In short order, the Cold War killed that human rights moment, destroyed it. It did so because of the Russian position and because of the American position in defense of national sovereignty. National sovereignty and human rights are antithetical. In order to have a human rights regime, you have to sacrifice national sovereignty. There has to be a law above the law of the state. That's intolerable under the American Constitution, according to some readings, because the Constitution says there is no higher law than the Supreme Court. Human rights regimes say otherwise.
What happened after the failure of the human rights moment was the emergence of regional human rights regimes. There is one in Africa, there is one in Latin America, and there is one in Europe. The one in Europe is probably the most powerful, and it's the one in which all states have to promise that the decisions of this transnational court will be read into their legal system.
There was a moment—an astonishing moment—when, after General Pinochet retired, he was actually arrested in London while visiting his good friend Margaret Thatcher. The reason was that a magistrate in Spain was petitioned by Spanish citizens that their sons had been tortured and murdered in Buenos Aires by Chilean secret police. Imagine what has happened to national sovereignty. A Spanish judge telegrammed to London for the arrest warrant, which was duly delivered to Pinochet, to answer a charge of murder and torture for an event that happened in Buenos Aires as a result of the Chilean Condor project to get rid of their opponents. This could not have happened in 1950; it couldn't have happened in 1850. The notion that there is a law higher than the law of the nation-state is a reality.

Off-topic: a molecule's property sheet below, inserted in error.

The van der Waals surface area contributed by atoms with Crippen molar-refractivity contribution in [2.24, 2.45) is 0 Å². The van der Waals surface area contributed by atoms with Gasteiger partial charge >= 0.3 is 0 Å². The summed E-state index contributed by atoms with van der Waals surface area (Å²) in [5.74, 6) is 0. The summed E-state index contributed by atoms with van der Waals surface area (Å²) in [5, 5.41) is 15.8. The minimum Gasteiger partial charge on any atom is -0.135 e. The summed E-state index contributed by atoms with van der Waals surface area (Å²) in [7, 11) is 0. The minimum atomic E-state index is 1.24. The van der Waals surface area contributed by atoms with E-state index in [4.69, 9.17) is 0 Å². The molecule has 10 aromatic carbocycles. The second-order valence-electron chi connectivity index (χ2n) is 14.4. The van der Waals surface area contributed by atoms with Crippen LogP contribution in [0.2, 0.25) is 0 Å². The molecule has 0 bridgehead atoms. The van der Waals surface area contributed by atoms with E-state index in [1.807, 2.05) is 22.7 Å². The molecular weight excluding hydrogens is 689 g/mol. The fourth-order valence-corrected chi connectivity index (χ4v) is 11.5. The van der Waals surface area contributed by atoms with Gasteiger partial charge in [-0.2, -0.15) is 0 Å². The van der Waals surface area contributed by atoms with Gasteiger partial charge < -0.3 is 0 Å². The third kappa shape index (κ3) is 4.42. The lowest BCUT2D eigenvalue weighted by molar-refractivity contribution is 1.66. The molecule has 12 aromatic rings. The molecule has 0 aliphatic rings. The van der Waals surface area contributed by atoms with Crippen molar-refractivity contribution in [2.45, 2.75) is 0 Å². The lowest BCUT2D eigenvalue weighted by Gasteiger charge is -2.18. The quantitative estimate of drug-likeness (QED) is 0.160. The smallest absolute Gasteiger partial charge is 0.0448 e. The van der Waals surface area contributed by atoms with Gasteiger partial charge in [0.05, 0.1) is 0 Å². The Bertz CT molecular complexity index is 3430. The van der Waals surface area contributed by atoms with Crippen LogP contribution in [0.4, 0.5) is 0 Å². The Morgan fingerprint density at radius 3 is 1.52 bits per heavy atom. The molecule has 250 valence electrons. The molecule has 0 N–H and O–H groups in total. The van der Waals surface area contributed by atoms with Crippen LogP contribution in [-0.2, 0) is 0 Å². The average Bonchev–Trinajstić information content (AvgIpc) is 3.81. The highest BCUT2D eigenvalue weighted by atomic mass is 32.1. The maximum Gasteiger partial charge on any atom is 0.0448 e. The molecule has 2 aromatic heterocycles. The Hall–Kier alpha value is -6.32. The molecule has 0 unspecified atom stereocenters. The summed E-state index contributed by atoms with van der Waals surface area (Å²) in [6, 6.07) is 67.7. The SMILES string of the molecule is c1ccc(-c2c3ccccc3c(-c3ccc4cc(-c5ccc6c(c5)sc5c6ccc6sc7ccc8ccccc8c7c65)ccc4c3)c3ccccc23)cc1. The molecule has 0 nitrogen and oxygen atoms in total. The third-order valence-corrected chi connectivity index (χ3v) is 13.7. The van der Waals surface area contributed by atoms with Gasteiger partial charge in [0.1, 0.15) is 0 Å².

There is something very similar going on in Africa and in Latin America, although with more difficulty.
The one project of realizing the Universal Declaration that has really happened is in the Strasbourg court, the European Court of Human Rights. In my view, that is one of the most positive developments towards peace in the last century. The reason is it has made national sovereignty no longer sacrosanct. There's something higher than that, which is what you would call an ethical guideline, an ethical code. And it is written down. I mean this is not a vague statement; this is a law, a set of laws, that came out of the Council of Europe, which is a set of nation-states. The key leader in all that in 1950 was Winston Churchill, the most nationalist orator of the 20th century.
This is a revolution in the boundaries between the nation-state and the law of international rights. The boundaries between the two have shifted so radically that I am one of many who believe that within Europe war between nation-states is no longer thinkable. Conflicts now take other forms: the one related to Islam in Europe; I mentioned earlier the potential collapse of Europe [inaudible] more than predicted is another one. But we are living in a world which my grandparents, who came from Warsaw and from Russia, couldn't conceivably have imagined, a much better world.
DEVIN STEWART: You've answered a lot of these questions already. Thinking about the human rights revolution, where we are today, where do you see it going in the next few decades?
JAY WINTER: I think there is a real stumbling block, and it's the United States Constitution. I do find it shocking personally, but understandable, that President Obama has not been able to close the camp in Guantanamo Bay.